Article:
Acquisition Isn’t Oz: Follow The “Yellow Brick Road” Of Email Marketing Success
Attracting new prospects to your enterprise is obviously key to a successful business, but that is just the beginning of the process. To be successful over the long term, you need to be driving relevant customer experiences so that all your clients embark on the Yellow Brick Road (YBR) to the highest customer lifetime value.
Keeping customers on the golden pathway means developing a series of explicit steps that will deliver the maximum benefits and satisfaction to them.
The focus here should not merely be on how great your return might be, but on how you can customize your product or service to cater to your clients’ specific needs.
This means that your YBR should be flexible enough to adjust itself to your customers’ situation, desires and goals.
The Flexible Yellow Brick Road
For example, if you offer a software service that allows users to detect loopholes in their databases or their own software, giving them the ability to patch up these errors before hackers take advantage of them, how would you apply your YBR to this situation?
Bearing in mind that your aim is to gain maximum monthly usage and revenue of your service, as well as prolonged and indefinite customer retention, you could take these steps:
- Identify the prospect’s precise needs. How exactly is the client going to use your software or service, how often, and for whom?
- Assess the most valuable and profitable fit for your product or service. Is there a specific version of your software that is most suitable for a particular client?
- Determine the size of the enterprise you are dealing with and analyze how this will affect your need for communications; if you are dealing with a small e-commerce enterprise, the way to communicate will be much different that with a national corporation.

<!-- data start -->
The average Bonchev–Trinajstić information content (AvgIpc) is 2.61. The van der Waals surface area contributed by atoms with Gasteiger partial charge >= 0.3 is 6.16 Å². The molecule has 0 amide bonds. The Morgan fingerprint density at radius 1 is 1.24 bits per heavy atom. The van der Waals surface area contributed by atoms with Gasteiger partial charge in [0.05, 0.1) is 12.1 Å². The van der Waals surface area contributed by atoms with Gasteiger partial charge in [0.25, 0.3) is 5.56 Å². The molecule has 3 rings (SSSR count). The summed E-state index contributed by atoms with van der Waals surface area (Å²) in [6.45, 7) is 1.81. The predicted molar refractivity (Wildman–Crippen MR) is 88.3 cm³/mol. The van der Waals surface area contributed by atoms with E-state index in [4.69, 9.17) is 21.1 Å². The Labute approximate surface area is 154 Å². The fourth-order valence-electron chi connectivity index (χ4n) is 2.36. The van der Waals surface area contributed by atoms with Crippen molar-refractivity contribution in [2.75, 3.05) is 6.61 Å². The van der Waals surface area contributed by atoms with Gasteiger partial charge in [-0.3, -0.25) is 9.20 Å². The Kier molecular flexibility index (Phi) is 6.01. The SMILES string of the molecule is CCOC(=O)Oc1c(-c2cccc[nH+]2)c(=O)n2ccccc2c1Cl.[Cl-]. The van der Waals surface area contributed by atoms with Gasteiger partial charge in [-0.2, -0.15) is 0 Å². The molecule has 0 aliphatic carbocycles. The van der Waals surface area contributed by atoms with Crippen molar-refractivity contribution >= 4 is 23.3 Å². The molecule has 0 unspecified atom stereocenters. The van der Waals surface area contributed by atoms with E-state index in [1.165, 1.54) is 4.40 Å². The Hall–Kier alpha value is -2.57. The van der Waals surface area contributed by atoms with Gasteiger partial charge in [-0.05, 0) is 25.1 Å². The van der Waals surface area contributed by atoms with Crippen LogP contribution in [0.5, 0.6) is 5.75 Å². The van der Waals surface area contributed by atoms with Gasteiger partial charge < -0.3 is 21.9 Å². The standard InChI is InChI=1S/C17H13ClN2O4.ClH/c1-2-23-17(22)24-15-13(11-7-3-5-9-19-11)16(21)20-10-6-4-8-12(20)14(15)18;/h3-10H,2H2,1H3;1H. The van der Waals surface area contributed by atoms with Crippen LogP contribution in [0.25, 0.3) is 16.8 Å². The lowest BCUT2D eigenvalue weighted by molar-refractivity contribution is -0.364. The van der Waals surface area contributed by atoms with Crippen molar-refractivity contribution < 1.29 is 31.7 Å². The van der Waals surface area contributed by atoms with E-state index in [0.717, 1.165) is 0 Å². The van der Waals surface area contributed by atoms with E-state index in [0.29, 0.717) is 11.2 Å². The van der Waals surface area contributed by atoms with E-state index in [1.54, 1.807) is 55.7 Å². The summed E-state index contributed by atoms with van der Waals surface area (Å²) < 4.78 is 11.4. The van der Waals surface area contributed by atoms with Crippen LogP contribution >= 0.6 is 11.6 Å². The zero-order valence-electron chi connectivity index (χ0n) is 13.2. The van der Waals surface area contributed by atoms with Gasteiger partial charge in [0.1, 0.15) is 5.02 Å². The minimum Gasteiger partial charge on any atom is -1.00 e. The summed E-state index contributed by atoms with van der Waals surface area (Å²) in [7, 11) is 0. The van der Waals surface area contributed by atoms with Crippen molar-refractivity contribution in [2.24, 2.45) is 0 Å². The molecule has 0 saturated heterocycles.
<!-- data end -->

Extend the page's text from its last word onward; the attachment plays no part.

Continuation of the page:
- Tailor your communications as a step-by-step process that will help each individual customer not only take the first step on the YBR but also stay en route. You can facilitate this by segmenting your list of prospects’ emails so that you can implement data-driven customization.
Optimizing Follow-Up Communications
Too often, after prospects opt in or subscribe to your company and become customers, the automated communications that follow up with them often are not optimized, which means you’re missing out on an opportunity to keep your customers on the YBR.
In order to avoid this, you need to collect and collate information from the get-go, including: age, demographics, geographic location, occupation, industry, size of the company, and purchase interest (I’ve talked about segmentation in greater depth on this interview at GrowthHacker.tv).
You can do this by simply adding a drop-down to your website which enables prospects to specify when they opt in. Then use this tested information to hypertarget those prospective clients. You will immediately increase your open rates, your click rates and the initial draws from those front-end leads will also go up.
Regimented, Segment Outreach
You don’t have to bombard your clients with information, but be consistent. Create a relevant and timely schedule to send out your customized communications.
- On a weekly basis, you could pick a specific segment from your customer database and run a two-email sequence for that niche for clients that have more than 500 employees, for example.
- On a monthly basis, present an educational webinar about your product or service that caters to all your prospective clients.
- On a quarterly basis, send out communications specific to each of your prospect segments, offering limited-time incentives and bonuses.
Remember, in order to keep your clients on the YBR, as well as creating an automated front-end for accruing prospects, you have to implement customized communications over time in order to create customer lifetime value. This means you will be able to recruit new prospects and retain regular clients for years to come.
Some opinions expressed in this article may be those of a guest author and not necessarily Marketing Land. Staff authors are listed here.
(Some images used under license from Shutterstock.com.)
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